Yet another example is the fact that Paul never mentions the virgin birth of Jesus in his epistles, and thus some conclude that Paul must not have known about or believed in the virgin birth and that this must have been a later invention. But why would we expect Paul to mention this specific detail? Was the virgin birth so relevant to Paul’s message that it would have been ridiculous for him not to include it? This would be a difficult case to make! It is much more likely that Paul knew a great deal about Jesus that he did not include in his letters, possibly including knowledge of the virgin birth.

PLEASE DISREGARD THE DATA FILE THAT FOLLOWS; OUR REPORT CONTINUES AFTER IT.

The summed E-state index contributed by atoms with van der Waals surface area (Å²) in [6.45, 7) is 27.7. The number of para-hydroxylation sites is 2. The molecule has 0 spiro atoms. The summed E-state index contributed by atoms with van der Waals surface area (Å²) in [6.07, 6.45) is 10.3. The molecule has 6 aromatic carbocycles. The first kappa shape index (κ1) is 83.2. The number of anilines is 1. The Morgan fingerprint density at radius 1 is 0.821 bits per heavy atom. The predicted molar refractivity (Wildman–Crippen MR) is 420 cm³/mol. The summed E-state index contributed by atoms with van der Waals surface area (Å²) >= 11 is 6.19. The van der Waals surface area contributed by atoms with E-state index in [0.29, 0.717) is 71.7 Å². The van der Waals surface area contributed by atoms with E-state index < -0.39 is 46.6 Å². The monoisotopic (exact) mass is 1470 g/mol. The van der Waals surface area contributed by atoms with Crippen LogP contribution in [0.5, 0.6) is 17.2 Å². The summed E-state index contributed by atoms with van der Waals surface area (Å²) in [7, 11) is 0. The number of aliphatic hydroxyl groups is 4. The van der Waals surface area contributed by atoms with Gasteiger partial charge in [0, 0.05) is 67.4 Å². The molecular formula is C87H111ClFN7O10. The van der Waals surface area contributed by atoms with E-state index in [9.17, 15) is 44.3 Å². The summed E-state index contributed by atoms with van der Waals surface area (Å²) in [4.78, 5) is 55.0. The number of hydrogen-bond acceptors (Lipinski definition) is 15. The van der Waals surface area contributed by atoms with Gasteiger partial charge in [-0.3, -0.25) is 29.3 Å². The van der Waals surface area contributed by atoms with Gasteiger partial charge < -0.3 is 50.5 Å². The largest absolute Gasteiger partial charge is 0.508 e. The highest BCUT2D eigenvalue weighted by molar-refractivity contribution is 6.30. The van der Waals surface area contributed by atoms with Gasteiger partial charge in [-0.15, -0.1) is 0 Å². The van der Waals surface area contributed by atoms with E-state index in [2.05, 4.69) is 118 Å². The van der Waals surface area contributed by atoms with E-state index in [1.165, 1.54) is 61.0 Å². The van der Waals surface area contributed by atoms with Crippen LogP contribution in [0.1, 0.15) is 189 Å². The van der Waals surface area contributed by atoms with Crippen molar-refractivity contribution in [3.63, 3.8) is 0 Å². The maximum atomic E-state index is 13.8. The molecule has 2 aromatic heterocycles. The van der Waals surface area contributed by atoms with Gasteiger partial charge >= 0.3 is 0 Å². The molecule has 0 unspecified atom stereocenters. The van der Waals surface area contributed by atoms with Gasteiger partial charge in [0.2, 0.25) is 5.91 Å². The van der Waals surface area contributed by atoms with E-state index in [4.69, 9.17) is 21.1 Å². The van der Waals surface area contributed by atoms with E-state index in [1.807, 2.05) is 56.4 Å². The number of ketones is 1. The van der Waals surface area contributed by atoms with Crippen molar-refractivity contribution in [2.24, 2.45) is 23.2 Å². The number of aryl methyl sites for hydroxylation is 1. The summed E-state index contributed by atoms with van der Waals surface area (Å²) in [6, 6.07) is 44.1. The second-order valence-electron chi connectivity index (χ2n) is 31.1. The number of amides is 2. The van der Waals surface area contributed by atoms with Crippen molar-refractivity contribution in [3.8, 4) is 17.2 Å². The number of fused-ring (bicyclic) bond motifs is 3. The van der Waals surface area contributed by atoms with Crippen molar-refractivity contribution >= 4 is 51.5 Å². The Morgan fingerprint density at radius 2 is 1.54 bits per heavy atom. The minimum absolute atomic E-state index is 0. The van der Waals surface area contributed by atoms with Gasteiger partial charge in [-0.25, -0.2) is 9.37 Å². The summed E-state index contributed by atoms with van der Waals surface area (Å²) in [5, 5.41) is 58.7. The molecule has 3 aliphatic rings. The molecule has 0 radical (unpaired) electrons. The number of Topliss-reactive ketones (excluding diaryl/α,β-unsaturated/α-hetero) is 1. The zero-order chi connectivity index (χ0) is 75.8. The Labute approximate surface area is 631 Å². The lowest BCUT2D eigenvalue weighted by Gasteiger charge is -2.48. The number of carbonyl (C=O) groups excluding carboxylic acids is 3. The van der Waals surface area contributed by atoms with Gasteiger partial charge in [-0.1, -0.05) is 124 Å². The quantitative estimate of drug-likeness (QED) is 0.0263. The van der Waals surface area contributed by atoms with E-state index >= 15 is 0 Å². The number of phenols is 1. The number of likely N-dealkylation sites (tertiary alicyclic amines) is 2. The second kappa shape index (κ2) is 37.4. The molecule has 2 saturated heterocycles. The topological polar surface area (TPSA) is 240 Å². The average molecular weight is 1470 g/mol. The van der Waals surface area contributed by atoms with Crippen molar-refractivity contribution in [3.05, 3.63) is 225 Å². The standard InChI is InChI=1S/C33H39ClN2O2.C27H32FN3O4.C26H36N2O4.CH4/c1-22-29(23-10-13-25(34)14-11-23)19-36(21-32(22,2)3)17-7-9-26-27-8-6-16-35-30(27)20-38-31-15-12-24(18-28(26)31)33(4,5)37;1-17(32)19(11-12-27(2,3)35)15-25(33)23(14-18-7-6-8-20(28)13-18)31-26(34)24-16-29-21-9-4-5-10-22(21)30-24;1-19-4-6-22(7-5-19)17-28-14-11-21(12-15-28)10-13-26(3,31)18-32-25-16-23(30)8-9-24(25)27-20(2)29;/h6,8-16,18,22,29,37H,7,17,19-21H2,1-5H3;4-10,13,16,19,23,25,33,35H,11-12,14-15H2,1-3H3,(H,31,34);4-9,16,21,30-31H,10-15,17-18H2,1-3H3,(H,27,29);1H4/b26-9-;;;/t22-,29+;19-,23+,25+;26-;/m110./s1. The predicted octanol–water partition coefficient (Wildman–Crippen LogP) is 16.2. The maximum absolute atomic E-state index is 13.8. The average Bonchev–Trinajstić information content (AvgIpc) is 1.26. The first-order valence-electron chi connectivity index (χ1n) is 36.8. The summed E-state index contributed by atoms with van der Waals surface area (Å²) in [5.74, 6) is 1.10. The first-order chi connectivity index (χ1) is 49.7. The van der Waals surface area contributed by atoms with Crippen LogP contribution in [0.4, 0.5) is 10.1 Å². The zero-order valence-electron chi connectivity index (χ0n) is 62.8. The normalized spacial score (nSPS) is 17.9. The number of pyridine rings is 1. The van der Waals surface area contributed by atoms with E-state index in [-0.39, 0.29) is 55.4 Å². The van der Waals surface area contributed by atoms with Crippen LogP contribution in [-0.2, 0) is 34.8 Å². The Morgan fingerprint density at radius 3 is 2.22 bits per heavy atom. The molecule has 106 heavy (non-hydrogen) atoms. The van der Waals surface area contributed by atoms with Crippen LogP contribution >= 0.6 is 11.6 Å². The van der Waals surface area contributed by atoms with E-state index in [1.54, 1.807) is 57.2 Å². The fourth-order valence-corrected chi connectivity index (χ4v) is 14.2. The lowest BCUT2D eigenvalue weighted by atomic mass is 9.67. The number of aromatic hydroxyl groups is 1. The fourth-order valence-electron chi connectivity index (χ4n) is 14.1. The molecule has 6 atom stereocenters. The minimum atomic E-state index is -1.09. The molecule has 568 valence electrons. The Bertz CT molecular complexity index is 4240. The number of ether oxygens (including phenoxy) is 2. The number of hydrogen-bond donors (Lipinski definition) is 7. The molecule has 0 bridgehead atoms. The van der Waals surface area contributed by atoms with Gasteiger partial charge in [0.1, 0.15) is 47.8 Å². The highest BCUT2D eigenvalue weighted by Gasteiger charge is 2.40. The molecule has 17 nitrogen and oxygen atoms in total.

After looking at the examples above, hopefully it’s clear that it can sometimes be a fine line between a good argument from silence and a bad one. Here are a few key questions to ask yourself that might help you to avoid slipping into a fallacious argument:
If you answered “no” to any of these questions, you might have a fallacious argument from silence. But even if you answered “yes” to all of the above, remember that even a good argument from silence is only circumstantial at best, and thus it is usually a weak argument that should be treated in most cases as inconclusive or uncertain when no other corroborating evidence is available. As a rule, more weight should always be given to what is actually said rather than what is not.